"New data on adoption and foster care suggests that while the number of children in foster care remains steady, the adoption rate continues to climb.According to statistics released by HHS' Administration for Children and Families, approximately 1"...
Do not use around the eyes.
Do not use ZINGO® on body orifices, mucous membranes, or on areas with a compromised skin barrier. Only use ZINGO® on skin locations where an adequate seal can be maintained.
Patients with severe hepatic disease or pseudocholinesterase deficiency, because of their inability to metabolize local anesthetics normally, are at a greater risk of developing toxic plasma concentrations of lidocaine.
Carcinogenesis, Mutagenesis, Impairment Of Fertility
Long-term studies in animals have not been performed to evaluate the carcinogenic potential of lidocaine.
No mutagenic potential of lidocaine was demonstrated in the in vitro Ames Bacterial Reserve Mutation Assay, the in vitro chromosome aberration assay using Chinese hamster ovary cells, and the in vivo mouse micronucleus assay.
Impairment Of Fertility
ZINGO® was not formally evaluated for effects on fertility. Significant systemic exposure to lidocaine is not expected under recommended conditions of use of ZINGO® , as lidocaine levels were below the limit of detection in human studies. Lidocaine has been previously tested in animal studies for effects on fertility, however. The following ratios are based on the assumption that the applied dose is completely absorbed through the skin. Lidocaine did not affect fertility in female rats when given via continuous subcutaneous infusion via osmotic minipums up to doses of 250 mg/kg/day [1500 mg/m² or 5000-fold higher than the SDA of 0.5 mg lidocaine in a 60 kg individual (0.3 mg/ m²)]. Although lidocaine treatment of male rats increased the copulatory interval and led to a dose-related decreased homogenization resistant sperm head count, daily sperm production, and spermatogenic efficiency, the treatment did not affect overall fertility in male rats when given subcutaneous doses up to 60 mg/kg (360 mg/m² or 1200-fold the SDA).
Use In Specific Populations
ZINGO® was not formally evaluated for effects on reproduction. Significant systemic exposure to lidocaine is not expected under recommended conditions of use of ZINGO® as lidocaine levels were below the limit of detection in human studies. Lidocaine has been previously tested for reproductive toxicity in animal studies, however. The following ratios are based on the assumption that the applied dose is completely absorbed through the skin.
Pregnancy Category B. Lidocaine was not teratogenic in rats given subcutaneous doses up to 60 mg/kg [360 mg/m² or 1200-fold the single dermal administration (SDA) of 0.5 mg lidocaine in a 60 kg individual (0.3 mg/m²)] or in rabbits up to 15 mg/kg (180 mg/m² or 600-fold the SDA). There are however, no adequate and well-controlled studies in pregnant women. Because animal reproduction studies are not always predictive to human response, ZINGO® should be used during pregnancy only if clearly needed.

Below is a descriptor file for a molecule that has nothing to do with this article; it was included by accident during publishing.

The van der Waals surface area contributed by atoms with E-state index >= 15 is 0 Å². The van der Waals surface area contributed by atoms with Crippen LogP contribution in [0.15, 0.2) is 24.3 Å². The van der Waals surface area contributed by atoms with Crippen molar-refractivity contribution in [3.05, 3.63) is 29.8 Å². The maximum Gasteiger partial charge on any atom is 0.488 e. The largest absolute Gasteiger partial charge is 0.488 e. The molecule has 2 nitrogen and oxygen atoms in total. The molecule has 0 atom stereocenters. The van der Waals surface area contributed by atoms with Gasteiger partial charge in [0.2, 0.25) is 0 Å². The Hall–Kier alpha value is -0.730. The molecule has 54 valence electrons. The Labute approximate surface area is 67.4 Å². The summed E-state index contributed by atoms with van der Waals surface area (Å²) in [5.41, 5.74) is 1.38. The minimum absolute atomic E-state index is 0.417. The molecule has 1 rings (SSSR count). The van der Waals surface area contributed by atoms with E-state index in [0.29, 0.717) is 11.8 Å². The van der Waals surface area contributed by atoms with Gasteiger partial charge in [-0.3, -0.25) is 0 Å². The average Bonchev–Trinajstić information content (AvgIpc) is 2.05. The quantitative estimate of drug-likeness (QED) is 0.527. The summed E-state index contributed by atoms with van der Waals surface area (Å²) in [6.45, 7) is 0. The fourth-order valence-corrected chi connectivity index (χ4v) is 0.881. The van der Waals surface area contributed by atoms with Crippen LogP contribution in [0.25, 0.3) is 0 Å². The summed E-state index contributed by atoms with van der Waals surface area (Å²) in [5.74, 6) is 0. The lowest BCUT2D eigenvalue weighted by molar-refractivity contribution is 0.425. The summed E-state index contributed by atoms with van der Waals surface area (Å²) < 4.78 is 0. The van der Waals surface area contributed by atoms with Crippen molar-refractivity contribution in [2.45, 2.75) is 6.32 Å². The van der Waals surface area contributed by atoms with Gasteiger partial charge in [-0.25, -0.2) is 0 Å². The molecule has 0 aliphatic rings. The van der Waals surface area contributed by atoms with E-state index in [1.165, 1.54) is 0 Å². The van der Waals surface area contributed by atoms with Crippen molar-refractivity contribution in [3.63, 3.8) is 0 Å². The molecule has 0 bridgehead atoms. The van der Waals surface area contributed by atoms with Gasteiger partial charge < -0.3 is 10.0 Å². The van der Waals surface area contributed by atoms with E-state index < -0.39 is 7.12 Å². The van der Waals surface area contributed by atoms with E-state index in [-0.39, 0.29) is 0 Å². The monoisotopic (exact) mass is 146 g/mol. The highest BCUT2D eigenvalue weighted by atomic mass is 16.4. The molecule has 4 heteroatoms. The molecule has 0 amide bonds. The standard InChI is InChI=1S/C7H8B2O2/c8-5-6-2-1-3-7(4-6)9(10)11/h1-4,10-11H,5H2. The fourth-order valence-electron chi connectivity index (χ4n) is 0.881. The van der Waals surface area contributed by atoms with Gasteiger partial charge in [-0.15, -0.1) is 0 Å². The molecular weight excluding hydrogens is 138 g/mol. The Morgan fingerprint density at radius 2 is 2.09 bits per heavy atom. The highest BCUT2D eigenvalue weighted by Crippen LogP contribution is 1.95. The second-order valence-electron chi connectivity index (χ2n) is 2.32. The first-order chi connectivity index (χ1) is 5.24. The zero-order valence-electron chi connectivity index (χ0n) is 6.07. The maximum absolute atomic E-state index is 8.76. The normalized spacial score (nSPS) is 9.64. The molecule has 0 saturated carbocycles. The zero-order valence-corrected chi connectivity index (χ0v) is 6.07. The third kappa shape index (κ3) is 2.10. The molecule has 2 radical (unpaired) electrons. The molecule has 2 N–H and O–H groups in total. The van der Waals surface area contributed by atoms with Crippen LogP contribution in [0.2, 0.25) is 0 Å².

Lidocaine, containing 1:100,000 epinephrine, at a dose of 6 mg/kg (36 mg/m² or 120-fold the SDA) injected into the masseter muscle of the jaw or into the gum of the lower jaw of Long-Evans hooded pregnant rats on gestation day 11 led to developmental delays in neonatal behavior among offspring. Developmental delays were observed for negative geotaxis, static righting reflex, visual discrimination response, sensitivity and response to thermal and electrical shock stimuli, and water maze acquisition. The developmental delays of the neonatal animals were transient with responses becoming comparable to untreated animals later in life. The clinical relevance of the animal data is uncertain. No adequate and well-controlled studies have been conducted in pregnant women. Because animal studies are not always predictive of human response, ZINGO® should be used during pregnancy only if the potential benefit justifies risk to the fetus.
Labor And Delivery
Lidocaine is not contraindicated in labor and delivery. In humans, the use of lidocaine for labor conduction analgesia has not been associated with an increased incidence of adverse fetal effects either during delivery or during the neonatal period. Should ZINGO® be used concomitantly with other products containing lidocaine, total doses contributed by all formulations must be considered.
Lidocaine is excreted into human milk; therefore, caution should be exercised when ZINGO® is administered to a nursing mother. Because no plasma concentrations of lidocaine are detected after topical administration of ZINGO® in recommended doses, the small amount of lidocaine that would be ingested orally by a suckling infant is unlikely to cause adverse effects.
Safety and effectiveness in pediatric patients below the age of 3 years have not been established.
Of the 693 patients evaluated in a Phase 3 randomized, double blind, sham-placebo-controlled trial in adults, 17% were of 65 and over. The safety and effectiveness of ZINGO® in geriatric patients were similar to that of ZINGO® in adults under 65 years of age.This monograph has been modified to include the generic and brand name in many instances.
Last reviewed on RxList: 12/5/2016
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